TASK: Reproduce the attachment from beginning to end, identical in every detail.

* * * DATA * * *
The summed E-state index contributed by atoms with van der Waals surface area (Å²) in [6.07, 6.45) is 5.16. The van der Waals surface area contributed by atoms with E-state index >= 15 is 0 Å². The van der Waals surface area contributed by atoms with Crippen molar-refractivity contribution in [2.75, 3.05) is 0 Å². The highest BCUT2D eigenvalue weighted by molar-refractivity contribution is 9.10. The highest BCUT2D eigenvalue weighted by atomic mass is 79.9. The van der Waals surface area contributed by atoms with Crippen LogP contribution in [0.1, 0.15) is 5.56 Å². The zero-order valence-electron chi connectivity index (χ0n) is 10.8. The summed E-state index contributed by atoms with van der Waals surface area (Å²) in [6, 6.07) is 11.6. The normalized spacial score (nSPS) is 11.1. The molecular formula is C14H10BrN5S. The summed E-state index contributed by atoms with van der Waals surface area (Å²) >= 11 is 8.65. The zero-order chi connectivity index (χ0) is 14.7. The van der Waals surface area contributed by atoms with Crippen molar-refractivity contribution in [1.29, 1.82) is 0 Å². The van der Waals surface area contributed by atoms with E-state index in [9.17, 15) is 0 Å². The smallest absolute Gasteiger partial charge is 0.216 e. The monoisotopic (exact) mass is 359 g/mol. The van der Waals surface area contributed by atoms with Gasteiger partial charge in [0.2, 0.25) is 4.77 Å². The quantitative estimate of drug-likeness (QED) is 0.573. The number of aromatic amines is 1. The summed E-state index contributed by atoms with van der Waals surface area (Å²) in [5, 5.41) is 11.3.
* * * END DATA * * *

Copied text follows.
The summed E-state index contributed by atoms with van der Waals surface area (Å²) in [6.07, 6.45) is 5.16. The van der Waals surface area contributed by atoms with E-state index >= 15 is 0 Å². The van der Waals surface area contributed by atoms with Crippen molar-refractivity contribution in [2.75, 3.05) is 0 Å². The highest BCUT2D eigenvalue weighted by molar-refractivity contribution is 9.10. The highest BCUT2D eigenvalue weighted by atomic mass is 79.9. The van der Waals surface area contributed by atoms with Crippen LogP contribution in [0.1, 0.15) is 5.56 Å². The zero-order valence-electron chi connectivity index (χ0n) is 10.8. The summed E-state index contributed by atoms with van der Waals surface area (Å²) in [6, 6.07) is 11.6. The normalized spacial score (nSPS) is 11.1. The molecular formula is C14H10BrN5S. The summed E-state index contributed by atoms with van der Waals surface area (Å²) >= 11 is 8.65. The zero-order chi connectivity index (χ0) is 14.7. The van der Waals surface area contributed by atoms with Crippen molar-refractivity contribution in [1.29, 1.82) is 0 Å². The van der Waals surface area contributed by atoms with E-state index in [9.17, 15) is 0 Å². The smallest absolute Gasteiger partial charge is 0.216 e. The monoisotopic (exact) mass is 359 g/mol. The van der Waals surface area contributed by atoms with Gasteiger partial charge in [0.2, 0.25) is 4.77 Å². The quantitative estimate of drug-likeness (QED) is 0.573. The number of aromatic amines is 1. The summed E-state index contributed by atoms with van der Waals surface area (Å²) in [5, 5.41) is 11.3.